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Senior Editor, Network World

IBM and GE Interlogix to unite physical and IT security management

Sep 19, 20033 mins
IBMNetworkingPhysical Security

IBM and GE Interlogix announced they’ll work together to ensure that IBM enterprise management software can accept security alerts and other data from the Interlogix security system Facility Commander, which can collect and manage incoming alerts from multi-vendor badge readers, burglar alarms and surveillance systems.

 The integration between IBM and GE Interlogix products is an effort to combine management of “physical” security systems with software-based “logical” security for network monitoring, such as smart-card single-sign-on or intrusion-detection systems. Ray Blair, vice president of security solutions and business development at IBM Global Services, said the integration should be completed by year-end. Once that’s done, IBM’s Tivoli Risk Manager and Tivoli Console can interoperate with GE Interlogix Facilites Commander to share data and correlate events.

IBM’s WebSphere, DB2 and Directory Integrator will also undergo changes for the integration with the GE Interlogix products, but Blair said this won’t affect pricing of the IBM products.

 “You can combine alerts from the physical world and the IT world,” Blair said. “Once you add custom programming, you can put rules in place for a correlation engine so, for example,  if someone badges out at a particular time but then signs [onto the network] five minutes later, you’ll know.”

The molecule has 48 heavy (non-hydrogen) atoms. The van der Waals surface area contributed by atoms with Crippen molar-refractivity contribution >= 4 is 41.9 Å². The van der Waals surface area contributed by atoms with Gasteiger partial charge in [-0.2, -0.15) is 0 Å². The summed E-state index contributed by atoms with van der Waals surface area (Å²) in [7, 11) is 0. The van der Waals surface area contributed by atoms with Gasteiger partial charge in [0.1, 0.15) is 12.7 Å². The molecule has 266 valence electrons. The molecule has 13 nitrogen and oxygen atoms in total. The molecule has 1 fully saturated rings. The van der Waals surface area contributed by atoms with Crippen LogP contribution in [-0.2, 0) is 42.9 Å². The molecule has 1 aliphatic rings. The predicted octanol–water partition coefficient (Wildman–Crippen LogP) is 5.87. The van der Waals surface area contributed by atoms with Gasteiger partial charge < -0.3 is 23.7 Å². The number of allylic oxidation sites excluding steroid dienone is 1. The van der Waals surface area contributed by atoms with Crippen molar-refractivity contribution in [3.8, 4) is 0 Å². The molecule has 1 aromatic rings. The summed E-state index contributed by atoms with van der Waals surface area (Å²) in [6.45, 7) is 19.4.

Management of physical security systems – such as badge-based door entry systems, air conditioning monitors and alarm systems – has often been kept wholly separate within the enterprise from security management of IT-based assets, like network equipment and applications. But that has started to change for many organizations, including the Department of Defense, looking to use a common access smart card for building and network entry. Blair said that universities are also increasingly interested in seeing physical and logical security combined. Universities have expressed an interest in having students use an electronic card for gaining computer access, obtaining their meals, and much more.

Computer Associates is another vendor focusing on combining physical and logical security alerts, with a product called eTrust 20/20. CA last April kicked off an effort it calls “Open Security Exchange” to try to get a wide swath of the industry developing physical security and network-based products on board to develop standards for sharing information with other vendors.

IBM is aware of Open Security Exchange but hasn’t decided whether to join it. “We’re looking at that, but we want to make sure it’s not a CA-only initiative,” Blair said, adding, “We need to interoperate with more than IBM.”